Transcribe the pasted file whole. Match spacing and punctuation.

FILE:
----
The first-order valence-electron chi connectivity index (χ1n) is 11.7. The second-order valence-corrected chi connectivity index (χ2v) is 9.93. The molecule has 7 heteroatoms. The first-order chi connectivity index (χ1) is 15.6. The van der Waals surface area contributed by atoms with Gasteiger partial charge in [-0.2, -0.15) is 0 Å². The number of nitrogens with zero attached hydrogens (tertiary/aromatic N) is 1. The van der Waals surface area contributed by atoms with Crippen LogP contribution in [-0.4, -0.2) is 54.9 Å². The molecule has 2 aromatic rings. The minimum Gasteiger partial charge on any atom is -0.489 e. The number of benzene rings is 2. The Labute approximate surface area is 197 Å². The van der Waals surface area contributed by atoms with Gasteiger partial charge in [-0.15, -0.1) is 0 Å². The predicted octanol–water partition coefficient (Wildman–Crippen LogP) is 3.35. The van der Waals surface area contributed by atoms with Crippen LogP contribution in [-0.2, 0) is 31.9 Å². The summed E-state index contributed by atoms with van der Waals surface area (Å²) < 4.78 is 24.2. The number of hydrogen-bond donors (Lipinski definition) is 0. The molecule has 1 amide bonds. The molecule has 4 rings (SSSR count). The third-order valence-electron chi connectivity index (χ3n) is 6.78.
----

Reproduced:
The first-order valence-electron chi connectivity index (χ1n) is 11.7. The second-order valence-corrected chi connectivity index (χ2v) is 9.93. The molecule has 7 heteroatoms. The first-order chi connectivity index (χ1) is 15.6. The van der Waals surface area contributed by atoms with Gasteiger partial charge in [-0.2, -0.15) is 0 Å². The number of nitrogens with zero attached hydrogens (tertiary/aromatic N) is 1. The van der Waals surface area contributed by atoms with Crippen LogP contribution in [-0.4, -0.2) is 54.9 Å². The molecule has 2 aromatic rings. The minimum Gasteiger partial charge on any atom is -0.489 e. The number of benzene rings is 2. The Labute approximate surface area is 197 Å². The van der Waals surface area contributed by atoms with Gasteiger partial charge in [-0.15, -0.1) is 0 Å². The predicted octanol–water partition coefficient (Wildman–Crippen LogP) is 3.35. The van der Waals surface area contributed by atoms with Crippen LogP contribution in [-0.2, 0) is 31.9 Å². The summed E-state index contributed by atoms with van der Waals surface area (Å²) < 4.78 is 24.2. The number of hydrogen-bond donors (Lipinski definition) is 0. The molecule has 1 amide bonds. The molecule has 4 rings (SSSR count). The third-order valence-electron chi connectivity index (χ3n) is 6.78.